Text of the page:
Author Topic: για να λέμε τα πράγματα με το όνομά τους -> to call a spade a spade  (Read 1562 times)


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Μήπως υπάρχει καλύτερη και πιό ακριβής μετάφραση;
« Last Edit: 01 Oct, 2007, 14:41:05 by nickel »


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Άλλαξα την πρότασή σου, Ανίτα, με μια συνηθισμένη απόδοση (για να πούμε τα σύκα σύκα). Ας δούμε και άλλες ιδέες.


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Ίσως και to be (absolutely/entirely) accurate.


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Κυριολεκτικά θα μπορούσαμε να πούμε "To be blunt" Το θέμα με το "to call a spade a spade" είναι ότι λόγω αντιρατσιστικής υστερίας στις ΗΠΑ έχει πάρει μια αρνητική χροιά καθώς το "spade" είναι μια από τις πολλές υβριστικές λέξεις για τους αφροαμερικανούς (μπορώ να πω "μαύρους" ή θα λιθοβοληθώ, άραγε;) Φυσικά η ετυμολογία της φράσης δεν έχει καμιά σχέση αλλά προσωπικά θα απέφευγα το "to call a spade a spade" εάν απευθυνόμουν σε αμερικανικό κοινό.
"Pour être un gros con, il n'est pas nécessaire d'être gros, il suffit d'être con".


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Η έκφραση to call a spade a spade προέρχεται ετυμολογικά από την "λέω τη σκάφη σκάφη"
μόνο που ο Ερασμος έκανε λάθος και αντί για σκάφη διάβασε σκαφείον, ήγουν ligo = spade.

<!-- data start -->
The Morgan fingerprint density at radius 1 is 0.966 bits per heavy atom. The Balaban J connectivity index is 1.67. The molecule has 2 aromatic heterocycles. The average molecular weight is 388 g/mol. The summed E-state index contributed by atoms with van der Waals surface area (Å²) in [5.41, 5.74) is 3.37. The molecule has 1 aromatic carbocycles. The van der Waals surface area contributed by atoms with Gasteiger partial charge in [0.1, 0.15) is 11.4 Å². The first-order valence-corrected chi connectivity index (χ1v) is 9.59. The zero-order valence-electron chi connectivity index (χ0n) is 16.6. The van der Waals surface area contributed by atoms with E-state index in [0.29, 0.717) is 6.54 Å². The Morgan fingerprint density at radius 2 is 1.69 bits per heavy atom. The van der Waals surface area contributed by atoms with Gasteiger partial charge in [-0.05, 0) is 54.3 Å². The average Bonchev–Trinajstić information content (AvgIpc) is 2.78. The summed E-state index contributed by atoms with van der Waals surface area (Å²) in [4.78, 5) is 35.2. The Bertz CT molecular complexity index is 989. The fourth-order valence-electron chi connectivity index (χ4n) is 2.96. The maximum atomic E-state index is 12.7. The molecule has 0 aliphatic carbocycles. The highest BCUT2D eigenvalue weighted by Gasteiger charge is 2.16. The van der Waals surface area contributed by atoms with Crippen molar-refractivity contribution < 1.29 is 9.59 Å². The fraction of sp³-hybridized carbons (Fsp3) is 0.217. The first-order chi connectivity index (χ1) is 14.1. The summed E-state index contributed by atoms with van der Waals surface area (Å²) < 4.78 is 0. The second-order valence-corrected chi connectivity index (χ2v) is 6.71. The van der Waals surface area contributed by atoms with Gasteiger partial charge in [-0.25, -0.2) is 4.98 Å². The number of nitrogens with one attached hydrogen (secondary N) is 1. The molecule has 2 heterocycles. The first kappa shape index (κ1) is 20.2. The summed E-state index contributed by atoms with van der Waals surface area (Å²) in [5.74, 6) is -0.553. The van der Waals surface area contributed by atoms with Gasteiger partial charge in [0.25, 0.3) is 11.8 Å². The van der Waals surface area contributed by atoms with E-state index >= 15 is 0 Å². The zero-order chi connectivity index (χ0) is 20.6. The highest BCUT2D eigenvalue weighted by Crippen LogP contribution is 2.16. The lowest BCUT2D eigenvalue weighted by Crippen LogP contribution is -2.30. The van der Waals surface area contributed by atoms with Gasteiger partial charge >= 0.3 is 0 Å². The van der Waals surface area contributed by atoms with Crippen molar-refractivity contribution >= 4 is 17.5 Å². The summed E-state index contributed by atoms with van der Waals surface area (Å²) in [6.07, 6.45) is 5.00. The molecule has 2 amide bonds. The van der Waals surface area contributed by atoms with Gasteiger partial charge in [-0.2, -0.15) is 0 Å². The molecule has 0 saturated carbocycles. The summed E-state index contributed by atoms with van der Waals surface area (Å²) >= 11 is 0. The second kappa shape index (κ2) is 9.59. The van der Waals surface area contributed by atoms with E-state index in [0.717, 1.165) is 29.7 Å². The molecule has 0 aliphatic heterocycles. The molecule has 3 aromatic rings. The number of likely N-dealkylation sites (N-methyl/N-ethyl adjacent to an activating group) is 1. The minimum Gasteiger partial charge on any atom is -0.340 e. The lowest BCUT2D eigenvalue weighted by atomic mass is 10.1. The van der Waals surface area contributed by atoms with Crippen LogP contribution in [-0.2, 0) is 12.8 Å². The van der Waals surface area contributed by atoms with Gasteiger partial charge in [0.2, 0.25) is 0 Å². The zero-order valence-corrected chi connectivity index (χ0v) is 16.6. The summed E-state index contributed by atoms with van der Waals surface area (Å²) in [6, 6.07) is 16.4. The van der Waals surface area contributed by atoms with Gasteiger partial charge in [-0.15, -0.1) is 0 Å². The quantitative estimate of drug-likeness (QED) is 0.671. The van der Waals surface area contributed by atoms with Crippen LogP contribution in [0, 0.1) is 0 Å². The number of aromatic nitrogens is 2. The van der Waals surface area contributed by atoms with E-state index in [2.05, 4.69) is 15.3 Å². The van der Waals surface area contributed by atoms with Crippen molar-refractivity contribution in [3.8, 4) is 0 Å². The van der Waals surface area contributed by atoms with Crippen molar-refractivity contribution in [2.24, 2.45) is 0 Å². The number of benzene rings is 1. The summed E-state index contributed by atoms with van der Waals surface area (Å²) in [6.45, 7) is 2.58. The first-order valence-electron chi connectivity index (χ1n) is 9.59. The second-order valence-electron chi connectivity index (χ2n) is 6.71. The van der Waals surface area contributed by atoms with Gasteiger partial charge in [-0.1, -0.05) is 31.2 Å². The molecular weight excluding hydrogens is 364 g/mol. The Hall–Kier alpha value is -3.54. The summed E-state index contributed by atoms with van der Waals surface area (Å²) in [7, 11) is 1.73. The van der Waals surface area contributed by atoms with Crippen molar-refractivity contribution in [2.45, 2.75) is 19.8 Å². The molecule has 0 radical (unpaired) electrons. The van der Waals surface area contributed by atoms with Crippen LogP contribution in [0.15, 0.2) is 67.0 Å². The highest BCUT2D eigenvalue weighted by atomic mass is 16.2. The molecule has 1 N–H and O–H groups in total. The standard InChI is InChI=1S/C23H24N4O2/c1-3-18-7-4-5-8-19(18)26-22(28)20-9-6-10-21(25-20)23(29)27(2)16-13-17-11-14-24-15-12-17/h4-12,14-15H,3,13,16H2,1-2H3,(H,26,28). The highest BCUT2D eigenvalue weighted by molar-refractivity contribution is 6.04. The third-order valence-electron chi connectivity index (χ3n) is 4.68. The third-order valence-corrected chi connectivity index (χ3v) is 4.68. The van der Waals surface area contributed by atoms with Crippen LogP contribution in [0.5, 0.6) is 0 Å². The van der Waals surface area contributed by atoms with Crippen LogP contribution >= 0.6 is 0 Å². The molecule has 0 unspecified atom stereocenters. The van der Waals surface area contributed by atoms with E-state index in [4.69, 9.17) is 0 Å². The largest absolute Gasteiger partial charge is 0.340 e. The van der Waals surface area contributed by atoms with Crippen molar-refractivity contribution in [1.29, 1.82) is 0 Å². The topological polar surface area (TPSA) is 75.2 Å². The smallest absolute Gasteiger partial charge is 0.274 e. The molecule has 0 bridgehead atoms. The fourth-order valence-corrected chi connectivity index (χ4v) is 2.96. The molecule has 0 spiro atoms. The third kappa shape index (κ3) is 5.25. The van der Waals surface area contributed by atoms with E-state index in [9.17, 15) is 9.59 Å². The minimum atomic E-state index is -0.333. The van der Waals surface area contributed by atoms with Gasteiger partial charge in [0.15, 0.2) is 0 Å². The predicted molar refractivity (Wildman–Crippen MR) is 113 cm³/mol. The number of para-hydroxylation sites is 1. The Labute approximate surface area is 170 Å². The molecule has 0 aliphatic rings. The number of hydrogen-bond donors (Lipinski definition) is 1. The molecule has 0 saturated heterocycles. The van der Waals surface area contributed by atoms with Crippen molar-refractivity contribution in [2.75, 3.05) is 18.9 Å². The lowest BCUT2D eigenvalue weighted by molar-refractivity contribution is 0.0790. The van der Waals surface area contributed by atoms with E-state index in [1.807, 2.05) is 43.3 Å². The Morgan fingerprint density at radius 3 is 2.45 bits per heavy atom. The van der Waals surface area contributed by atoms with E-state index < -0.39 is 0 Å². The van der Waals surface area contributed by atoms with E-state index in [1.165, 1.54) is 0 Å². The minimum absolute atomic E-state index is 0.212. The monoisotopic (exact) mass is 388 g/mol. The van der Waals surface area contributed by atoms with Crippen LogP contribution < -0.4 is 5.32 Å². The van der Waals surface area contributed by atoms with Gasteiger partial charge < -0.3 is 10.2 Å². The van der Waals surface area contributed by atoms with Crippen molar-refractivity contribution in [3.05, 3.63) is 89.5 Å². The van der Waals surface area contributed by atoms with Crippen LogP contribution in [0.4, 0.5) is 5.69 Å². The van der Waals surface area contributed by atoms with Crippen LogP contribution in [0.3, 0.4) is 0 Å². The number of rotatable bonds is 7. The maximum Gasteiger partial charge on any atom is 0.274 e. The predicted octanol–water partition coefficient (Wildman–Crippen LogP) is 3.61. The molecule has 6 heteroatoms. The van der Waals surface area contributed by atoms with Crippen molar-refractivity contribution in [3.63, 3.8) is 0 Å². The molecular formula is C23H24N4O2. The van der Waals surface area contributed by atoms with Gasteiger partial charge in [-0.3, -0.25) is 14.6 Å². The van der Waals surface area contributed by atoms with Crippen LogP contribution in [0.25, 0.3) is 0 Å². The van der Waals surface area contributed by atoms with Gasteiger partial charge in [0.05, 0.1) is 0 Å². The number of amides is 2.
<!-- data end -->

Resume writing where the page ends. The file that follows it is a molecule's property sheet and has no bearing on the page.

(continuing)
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Επίσης, not to beat about the bush
But how shall men meditate in that, which they cannot understand? How shall they understand that which is kept close in an unknown tongue?

Preface to the King James Version 1611


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Ειλικρινά σας ευχαριστώ όλους!!!! Μέρες τώρα με ταλαιπωρεί η συγκεκριμένη φράση!!!!

Thanks once again to all!!


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Μερικές προτάσεις ακόμη:

to speak straight from the shoulder, to give it straight from the shoulder, to give the straight goods, not (to) mince matters, not (to) mince words

straight from the shoulder
In a direct, forthright manner, as in I'll tell you, straight from the shoulder, that you'll have to do better or they'll fire you. This expression comes from boxing, where it describes a blow delivered with full force. Its figurative use dates from the late 1800s.

Fig. very direct, without attenuation or embellishment. Okay, I'll give it to you straight from the shoulder. Right straight from the shoulder: clean out your desk; you're through.

if you speak straight from the shoulder, you speak directly and honestly I gave it to him straight from the shoulder. 'You're talking garbage,' I said. (American)

the straight goods
The truth, as in Is that straight goods about how much you still owe? or I'm giving you the straight goods about Monica. [Slang; late 1800s]

mince matters
Also, mince words. Moderate or restrain one's language to be polite or avoid giving offense. Today these phrases are nearly always put negatively, as in Not to mince matters, I feel he should resign, or Don't mince words--say what you mean. The usage dates from the mid-1500s and transfers cutting something such as meat into small pieces to minimizing the harsh impact of words.

not mince words
to say what you mean as clearly and simply as possible Tom didn't mince any words - he told us right at the beginning of the meeting that he was quitting his job.
Usage notes: sometimes used in the form mince words (to say something that is not clear): The report minces words, trying not to offend anyone.